The following post is from Janel of Life with Lucie and Ella.:
Since I left citrus-rich California for Virginia ten months ago, I’ve discovered something about myself. Citrus makes me happy! The scent, the taste and the colors just make me feel good. So, when I pulled my June issue of Better Homes and Gardens out of my mailbox, I had to smile.
The cover shouted “citrus” from the orange hued headlines to the yellow flowers to the lemons on the table. My eye was immediately drawn to the interesting homemade vases in the corner. I knew I needed to try to make some vases of my own…I just love repurposing everyday items with a bit of creativity!
Instead of using beer or wine bottles as B H& G did, I chose something citrus-y that makes me happy. Orangina!
Even unadorned, an Orangina bottle makes a lovely vase because of its unique shape. However, when covered with raffia, this bottle can add some beautiful texture as a centerpiece or as decorative element on your mantel or side table. It also makes a perfect hostess or teacher gift when filled with a few flower stems.
Of course, you don’t need to use an Orangina bottle. Think green and look for other glass bottles or jars that you can re-purpose to give them new life. Cylindrical salad dressing bottles or wide mouth jam jars (like Bonne Maman) would work great too!
Make Your Own Raffia Covered Vase
To make your own Raffia Covered Vase, you’ll need:
- A glass bottle or jar – cleaned, labels removed, and metal cap rim snipped off
- Raffia – natural or color of your choice
- Glue gun and glue sticks (I used a low-temp one)
- Spray sealer, like Krylon Finish in Satin or Matte (optional)
Here’s how you do it:
Starting at the top of the bottle, apply a little glue and attach the end of a length of raffia. Hold until secure.
Wrap raffia around the bottle and overlap the starting point of the raffia to hide the end. Secure with glue as necessary
Continue to wrap the raffia around bottle and secure with glue as needed. Be sure to affix the raffia close to the previous ring of raffia to hide as much of the bottle as possible. You may need to twist the raffia a bit to get it to follow the contours of the bottle. Wipe off any excess glue that seeps out from under the raffia for a clean look.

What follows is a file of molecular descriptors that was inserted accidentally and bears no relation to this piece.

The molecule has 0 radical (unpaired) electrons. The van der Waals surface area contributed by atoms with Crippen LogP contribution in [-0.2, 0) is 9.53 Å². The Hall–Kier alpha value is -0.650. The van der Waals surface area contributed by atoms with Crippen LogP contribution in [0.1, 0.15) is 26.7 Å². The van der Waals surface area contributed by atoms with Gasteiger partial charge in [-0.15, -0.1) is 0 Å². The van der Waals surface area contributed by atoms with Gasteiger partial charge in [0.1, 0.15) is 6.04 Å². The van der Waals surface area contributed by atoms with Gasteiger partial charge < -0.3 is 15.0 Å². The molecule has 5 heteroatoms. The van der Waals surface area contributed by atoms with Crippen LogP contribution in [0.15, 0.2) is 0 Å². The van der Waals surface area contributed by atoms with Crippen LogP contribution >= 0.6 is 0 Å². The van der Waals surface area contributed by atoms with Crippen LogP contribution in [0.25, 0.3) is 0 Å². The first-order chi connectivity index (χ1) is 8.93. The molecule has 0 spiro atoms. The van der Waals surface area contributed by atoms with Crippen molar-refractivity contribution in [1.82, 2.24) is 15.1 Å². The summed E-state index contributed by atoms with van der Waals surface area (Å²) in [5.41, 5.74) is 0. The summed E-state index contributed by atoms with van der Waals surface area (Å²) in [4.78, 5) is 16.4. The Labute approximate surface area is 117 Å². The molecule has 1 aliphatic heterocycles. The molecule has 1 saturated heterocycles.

If you are not using a continuous piece of raffia, you’ll need to overlap ends when you transition to a new piece. I like to do this by ending a strip of raffia at an angle and then starting the new at the opposite angle so they make an X. This helps camouflage the transition and keeps the end pieces tucked in and secure.
Continue wrapping and gluing until the bottle is covered. If you plan to fill your vase with paper or silk flowers, you can leave it as-is.
However, if you want to use it for real flowers, you’ll want to make it a little more durable so that it can hold up to a splash or two of water. To do this, use a sealer of your choice. I used a spray finish by Krylon. It dries very quickly, is water-resistant, and is non-yellowing.
How have you re-purposed everyday items and turned them into something that makes you smile?
|Janel is a stay-at-home mom of two and law school wife. Raised in a budget-conscious and do-it-yourself minded family, she loves seeing something in a store or magazine and making her own version at home for less money. Janel blogs about motherhood, crafts and recipes at Life with Lucie and Ella.|